When it comes to having a safe and healthy home, sometimes it’s the things you can’t see that are the most concerning. BPG Environmental Services can help provide additional peace of mind.

For your current home or a pending real estate transaction, we’re here to help. Available services may vary by market and are specially priced when bundled with your home inspection or home warranty.


Radon is an odorless gas naturally occurring in the soil, and is the second leading cause of lung cancer — behind smoking. BPG adheres to strict protocols and standards for testing, which can usually be combined with a home inspection.

Since radon is here to stay and it is a health risk we, as professionals, want to help our clients understand radon and their options. Radon has existed since the beginning of time and occurs in the ground naturally from the breakdown of uranium in the soil. The colorless, odorless gas  is drawn into our homes through cracks in the foundation and is undetectable to humans. According to the Environmental Protection Agency (EPA) high radon can be found in homes in all 50 states.

Click on some of the Frequently Asked Questions listed below to learn more about Radon.

What are the health risks?

According to EPA estimates, radon is the second leading cause of lung cancer next to smoking. Radon is responsible for about 21,000 lung cancer deaths every year. On January 13, 2005, Dr. Richard H. Carmona, the U.S. Surgeon General issued a national health advisory on radon. To understand if a home is at risk of high radon concentrations we recommend radon testing by a professional.

Which homes need testing?

High radon can be found in homes of all types: old homes, new homes, drafty homes, insulated homes, homes with basements and homes without. Even homes right next door to each other can have different concentrations of radon. According to the EPA, elevated levels of radon– more that 4.0 pCi/L (pico curies per liter) have been found in every state. Recommending a radon test by a professional will protect buyers both from the potential health effects of living in a home with high radon and from the financial impact of paying for a mitigation system should their home test high when they sell it.

How does radon testing work?

A testing device is set in the home to monitor the radon concentration over a period of time (usually 2-5 days). Then, the results are analyzed by a professional. Radon testing is not obtrusive to the homeowner, the testing device is typically placed in an area that won’t impact the current owners. Normal exit and entry to the home is permitted during testing, but the testing professional will advise the homeowner of simple steps to take for “closed house conditions” to ensure the radon test is conducted properly. An expert will evaluate your test and will advise you of the radon level in your home.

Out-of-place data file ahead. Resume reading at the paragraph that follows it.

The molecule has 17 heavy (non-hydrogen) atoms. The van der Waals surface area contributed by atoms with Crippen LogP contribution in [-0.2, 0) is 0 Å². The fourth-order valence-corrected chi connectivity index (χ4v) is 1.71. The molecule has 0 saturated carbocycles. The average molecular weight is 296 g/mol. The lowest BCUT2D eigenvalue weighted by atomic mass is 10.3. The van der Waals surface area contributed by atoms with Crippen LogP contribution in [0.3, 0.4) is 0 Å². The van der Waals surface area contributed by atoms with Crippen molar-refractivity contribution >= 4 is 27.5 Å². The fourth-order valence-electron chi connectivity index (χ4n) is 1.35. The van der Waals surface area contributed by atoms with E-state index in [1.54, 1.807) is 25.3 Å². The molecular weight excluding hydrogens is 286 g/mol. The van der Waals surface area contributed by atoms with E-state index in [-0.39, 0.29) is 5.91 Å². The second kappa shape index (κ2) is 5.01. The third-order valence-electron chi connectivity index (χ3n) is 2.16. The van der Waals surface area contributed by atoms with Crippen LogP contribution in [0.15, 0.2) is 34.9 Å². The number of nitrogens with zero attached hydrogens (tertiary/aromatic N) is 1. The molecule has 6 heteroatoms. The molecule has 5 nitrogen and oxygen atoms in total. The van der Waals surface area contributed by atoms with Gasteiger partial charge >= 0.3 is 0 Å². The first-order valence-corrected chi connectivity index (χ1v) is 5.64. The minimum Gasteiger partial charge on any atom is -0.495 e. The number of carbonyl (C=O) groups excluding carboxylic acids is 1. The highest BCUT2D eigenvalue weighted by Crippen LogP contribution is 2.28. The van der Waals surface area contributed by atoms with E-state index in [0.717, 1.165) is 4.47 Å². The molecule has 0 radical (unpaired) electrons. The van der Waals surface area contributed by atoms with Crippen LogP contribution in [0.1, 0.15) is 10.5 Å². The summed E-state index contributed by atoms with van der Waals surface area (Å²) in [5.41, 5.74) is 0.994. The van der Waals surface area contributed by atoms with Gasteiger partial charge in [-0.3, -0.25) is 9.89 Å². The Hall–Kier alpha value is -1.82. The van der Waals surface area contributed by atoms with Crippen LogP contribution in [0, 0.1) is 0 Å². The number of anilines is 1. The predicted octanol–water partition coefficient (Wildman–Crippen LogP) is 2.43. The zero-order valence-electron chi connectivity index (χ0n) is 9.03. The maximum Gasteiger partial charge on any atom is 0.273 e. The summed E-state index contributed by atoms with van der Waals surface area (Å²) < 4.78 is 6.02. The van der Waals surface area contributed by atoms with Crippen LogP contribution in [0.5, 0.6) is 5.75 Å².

What if the Radon Test indicates a high concentration?

The good news is that even if a home has high radon levels, radon mitigation is relatively simple. Qualified radon mitigation contractors can install a radon mitigation system that provides a permanent solution. A typical radon mitigation system includes a suction point that addresses the soil under the structure. A pipe is sealed in the home, which forms a suction point. The pipe is routed out of the structure and terminated about the eave line. A continuously operating fan is placed in the pipe outside the living area. The fan maintains suction on the soil under the structure, thus preventing the structure from drawing the radon indoors. Typical radon mitigation systems can cost between $800 and $2500 depending on your home’s structure and the contractor selected to perform the work.

Handling radon properly may enhance the real estate transaction rather than being a deal killer.

—Ralph Holmen, National Association of Realtors® (NAR)

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Termites and other wood destroying organisms cost more than $5 billion a year in treatment and damage throughout the United States. In most cases a full WDI report can be obtained as part of our BPG Home Inspection.

Termite Prevention Tips
According to the National Pest Management Association International termites cost $5 billion a year in treatments and damage throughout the United States. While detecting and controlling termites is a job for a professional, there are several simple tips homeowners can follow to help protect their homes from termite damage.

Avoid Moisture